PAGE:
The state's embattled Board of Regents is moving to quiet a statewide uproar over Common Core testing by exploring other routes through which students can meet high school graduation requirements and earn diplomas.
Options proposed at an Albany board meeting Monday would allow teenagers to get English and math credits without passing state Regents exams in those subjects -- for example, by completing four years of high school culminating in college-level courses.
Courses could include those offered through the Advanced Placement program sponsored by the nonprofit College Board, by the International Baccalaureate program or by local colleges and universities.
Supporters contend the advanced courses provide preparation for college and careers that is equivalent to achievement of scores on the state exams required for graduation.
Ken Wagner, a former Long Island school administrator who is the state's senior deputy education commissioner, told the board that college readiness is complicated and cannot be "captured by a single cut score on a single test."
"Readiness includes academics, but it also includes important skills like persistence and collaboration and creativity," Wagner stated in a PowerPoint presentation.
Regents leaders said new options could be adopted within a year after statewide discussion and debate.
Some board members voiced skepticism that certain types of college courses -- for example, those offered online -- could be relied upon to deliver high-quality instruction without having exams as verification.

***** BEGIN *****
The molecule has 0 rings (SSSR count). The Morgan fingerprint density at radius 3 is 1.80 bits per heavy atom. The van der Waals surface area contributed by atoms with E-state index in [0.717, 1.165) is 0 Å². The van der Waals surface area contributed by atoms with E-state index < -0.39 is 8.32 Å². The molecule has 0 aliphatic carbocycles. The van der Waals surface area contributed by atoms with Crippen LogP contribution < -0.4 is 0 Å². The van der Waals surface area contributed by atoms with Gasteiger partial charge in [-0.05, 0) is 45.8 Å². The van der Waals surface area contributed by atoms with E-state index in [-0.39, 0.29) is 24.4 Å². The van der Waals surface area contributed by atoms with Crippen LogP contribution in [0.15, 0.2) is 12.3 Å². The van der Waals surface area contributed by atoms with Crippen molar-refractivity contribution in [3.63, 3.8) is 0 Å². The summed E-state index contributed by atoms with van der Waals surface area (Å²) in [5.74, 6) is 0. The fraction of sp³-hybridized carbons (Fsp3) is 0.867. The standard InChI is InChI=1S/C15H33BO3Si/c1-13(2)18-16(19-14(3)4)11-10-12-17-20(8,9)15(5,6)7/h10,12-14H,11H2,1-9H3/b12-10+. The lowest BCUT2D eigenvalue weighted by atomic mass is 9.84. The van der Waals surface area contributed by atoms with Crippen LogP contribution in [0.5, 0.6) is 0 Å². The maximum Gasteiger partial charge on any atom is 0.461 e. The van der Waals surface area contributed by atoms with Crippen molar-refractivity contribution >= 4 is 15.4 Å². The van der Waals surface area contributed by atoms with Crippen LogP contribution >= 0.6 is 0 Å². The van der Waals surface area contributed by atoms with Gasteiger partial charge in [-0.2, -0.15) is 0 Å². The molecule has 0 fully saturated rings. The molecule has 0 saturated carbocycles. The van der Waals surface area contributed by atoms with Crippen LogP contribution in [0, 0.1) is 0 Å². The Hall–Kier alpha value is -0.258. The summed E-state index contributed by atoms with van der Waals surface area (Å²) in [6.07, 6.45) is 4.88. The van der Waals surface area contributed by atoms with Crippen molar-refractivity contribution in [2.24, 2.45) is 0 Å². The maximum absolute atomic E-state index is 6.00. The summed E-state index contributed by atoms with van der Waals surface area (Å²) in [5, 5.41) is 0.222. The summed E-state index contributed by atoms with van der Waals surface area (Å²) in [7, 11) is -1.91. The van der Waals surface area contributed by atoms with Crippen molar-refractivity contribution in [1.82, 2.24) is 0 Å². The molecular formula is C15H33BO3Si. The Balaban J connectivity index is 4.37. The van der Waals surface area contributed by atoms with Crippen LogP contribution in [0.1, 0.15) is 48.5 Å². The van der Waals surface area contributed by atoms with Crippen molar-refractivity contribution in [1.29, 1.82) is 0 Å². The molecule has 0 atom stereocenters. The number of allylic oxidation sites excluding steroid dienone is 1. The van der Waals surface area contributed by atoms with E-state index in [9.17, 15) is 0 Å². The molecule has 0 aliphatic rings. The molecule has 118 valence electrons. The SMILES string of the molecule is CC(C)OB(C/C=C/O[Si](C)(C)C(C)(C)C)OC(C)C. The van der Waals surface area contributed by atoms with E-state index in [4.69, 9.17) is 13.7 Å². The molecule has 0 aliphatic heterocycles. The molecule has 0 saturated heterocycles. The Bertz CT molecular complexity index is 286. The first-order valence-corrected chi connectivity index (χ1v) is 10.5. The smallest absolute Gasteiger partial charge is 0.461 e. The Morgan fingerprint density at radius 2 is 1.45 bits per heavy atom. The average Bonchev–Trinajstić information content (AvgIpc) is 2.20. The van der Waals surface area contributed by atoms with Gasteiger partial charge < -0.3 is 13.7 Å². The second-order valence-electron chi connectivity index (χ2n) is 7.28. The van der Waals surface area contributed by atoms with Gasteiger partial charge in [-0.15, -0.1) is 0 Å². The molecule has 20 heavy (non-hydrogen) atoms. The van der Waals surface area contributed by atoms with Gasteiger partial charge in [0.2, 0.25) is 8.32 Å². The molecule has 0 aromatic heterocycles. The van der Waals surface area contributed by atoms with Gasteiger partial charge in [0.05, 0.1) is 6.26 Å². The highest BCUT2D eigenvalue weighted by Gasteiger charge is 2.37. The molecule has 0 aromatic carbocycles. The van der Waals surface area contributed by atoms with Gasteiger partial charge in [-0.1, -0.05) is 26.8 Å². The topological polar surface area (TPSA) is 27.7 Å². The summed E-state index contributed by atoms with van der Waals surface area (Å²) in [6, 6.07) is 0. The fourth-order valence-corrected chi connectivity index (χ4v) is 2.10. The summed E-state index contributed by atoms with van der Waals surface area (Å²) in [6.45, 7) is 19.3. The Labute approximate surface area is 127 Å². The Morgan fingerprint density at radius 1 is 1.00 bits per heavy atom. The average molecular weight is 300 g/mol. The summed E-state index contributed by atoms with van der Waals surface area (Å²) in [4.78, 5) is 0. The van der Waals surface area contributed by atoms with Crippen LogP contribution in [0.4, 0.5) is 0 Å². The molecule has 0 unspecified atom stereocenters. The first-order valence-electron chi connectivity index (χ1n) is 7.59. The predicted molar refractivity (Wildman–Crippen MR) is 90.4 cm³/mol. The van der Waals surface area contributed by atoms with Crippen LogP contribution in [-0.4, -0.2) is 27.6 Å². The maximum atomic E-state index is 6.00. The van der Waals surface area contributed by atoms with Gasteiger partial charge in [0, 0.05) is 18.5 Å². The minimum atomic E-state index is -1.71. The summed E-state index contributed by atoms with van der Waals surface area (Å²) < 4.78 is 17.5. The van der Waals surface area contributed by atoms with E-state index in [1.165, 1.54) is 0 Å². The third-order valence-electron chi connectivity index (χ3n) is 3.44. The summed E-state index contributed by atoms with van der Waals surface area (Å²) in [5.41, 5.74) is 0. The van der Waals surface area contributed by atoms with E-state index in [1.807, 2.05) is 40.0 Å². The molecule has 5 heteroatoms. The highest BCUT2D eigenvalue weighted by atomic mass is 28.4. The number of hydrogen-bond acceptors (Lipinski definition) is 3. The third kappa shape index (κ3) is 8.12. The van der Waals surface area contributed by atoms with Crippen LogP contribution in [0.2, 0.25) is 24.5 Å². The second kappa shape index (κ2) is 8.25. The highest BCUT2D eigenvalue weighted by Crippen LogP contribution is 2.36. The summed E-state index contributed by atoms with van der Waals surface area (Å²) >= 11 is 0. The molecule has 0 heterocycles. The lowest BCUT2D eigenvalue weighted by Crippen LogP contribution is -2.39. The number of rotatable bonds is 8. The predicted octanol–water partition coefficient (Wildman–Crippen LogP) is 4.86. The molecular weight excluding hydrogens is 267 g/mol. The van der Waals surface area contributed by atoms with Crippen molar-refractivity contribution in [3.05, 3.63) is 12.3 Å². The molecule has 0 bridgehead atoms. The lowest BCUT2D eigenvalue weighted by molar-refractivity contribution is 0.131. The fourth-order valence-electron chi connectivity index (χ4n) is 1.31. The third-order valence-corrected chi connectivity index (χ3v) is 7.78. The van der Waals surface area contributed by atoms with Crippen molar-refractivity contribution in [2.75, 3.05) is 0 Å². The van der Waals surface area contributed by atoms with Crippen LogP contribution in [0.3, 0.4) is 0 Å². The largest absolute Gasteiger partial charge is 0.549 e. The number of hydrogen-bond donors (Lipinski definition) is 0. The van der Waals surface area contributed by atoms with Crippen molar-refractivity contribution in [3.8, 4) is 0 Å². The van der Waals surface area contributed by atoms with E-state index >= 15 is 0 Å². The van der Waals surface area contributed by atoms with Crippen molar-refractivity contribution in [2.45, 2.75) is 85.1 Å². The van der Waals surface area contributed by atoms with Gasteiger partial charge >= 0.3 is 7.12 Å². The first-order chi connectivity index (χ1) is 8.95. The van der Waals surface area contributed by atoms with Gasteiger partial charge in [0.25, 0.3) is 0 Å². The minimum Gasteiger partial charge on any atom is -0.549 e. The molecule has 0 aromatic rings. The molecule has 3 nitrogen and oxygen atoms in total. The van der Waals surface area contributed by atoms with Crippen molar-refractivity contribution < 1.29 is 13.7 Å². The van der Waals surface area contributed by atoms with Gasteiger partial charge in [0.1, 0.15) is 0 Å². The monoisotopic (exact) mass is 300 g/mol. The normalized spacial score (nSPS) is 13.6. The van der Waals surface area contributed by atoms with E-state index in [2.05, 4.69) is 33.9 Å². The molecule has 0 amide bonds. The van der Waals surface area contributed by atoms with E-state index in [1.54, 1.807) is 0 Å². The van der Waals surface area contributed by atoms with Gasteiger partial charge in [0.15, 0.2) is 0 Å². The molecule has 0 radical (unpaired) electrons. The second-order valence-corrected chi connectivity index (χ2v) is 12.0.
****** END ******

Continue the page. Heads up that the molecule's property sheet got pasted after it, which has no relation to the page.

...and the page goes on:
Local school administrators applauded the call for more flexible ways to achieve diplomas -- a move they themselves have long advocated.
"They finally heard us," said Lorna Lewis, superintendent of Plainview-Old Bethpage schools and co-chairwoman of a curriculum committee for the New York State Council of School Superintendents.
Currently, students must score at least 65 on five Regents exams, including English and algebra, to graduate. But under new rules already adopted by the Regents, high school seniors graduating in 2022 or later must get higher scores of 74 in English Language Arts and 79 in algebra.
Those cutoff scores reflect a recent revision. The board originally had set the passing scores for the Class of 2022 and beyond at 75 in English and 80 in algebra. The downward adjustment was made to take into account Regents exams based on national Common Core academic standards, which are generally regarded as more rigorous than the state standards formerly used.
During the past year, the Regents have faced a rising tide of anti-test protests by parents and teachers unions who are angered by added pressures on students and on teachers, whose performance evaluations depend partly on test results.
On Long Island, protest rallies in Brookville, Patchogue, Old Westbury and Hicksville over the past week have drawn thousands of participants.
On March 10, state lawmakers led by Assembly Democrats responded to public anger by ousting two longtime Regents who had sought new terms.
Merryl Tisch of Manhattan, chancellor of the Regents board, who has led a drive for higher academic standards since 2010, said Monday she would resist any move to reverse course. Tisch acknowledged, however, that greater flexibility in graduation requirements is needed.
"When people push back, I listen," she said.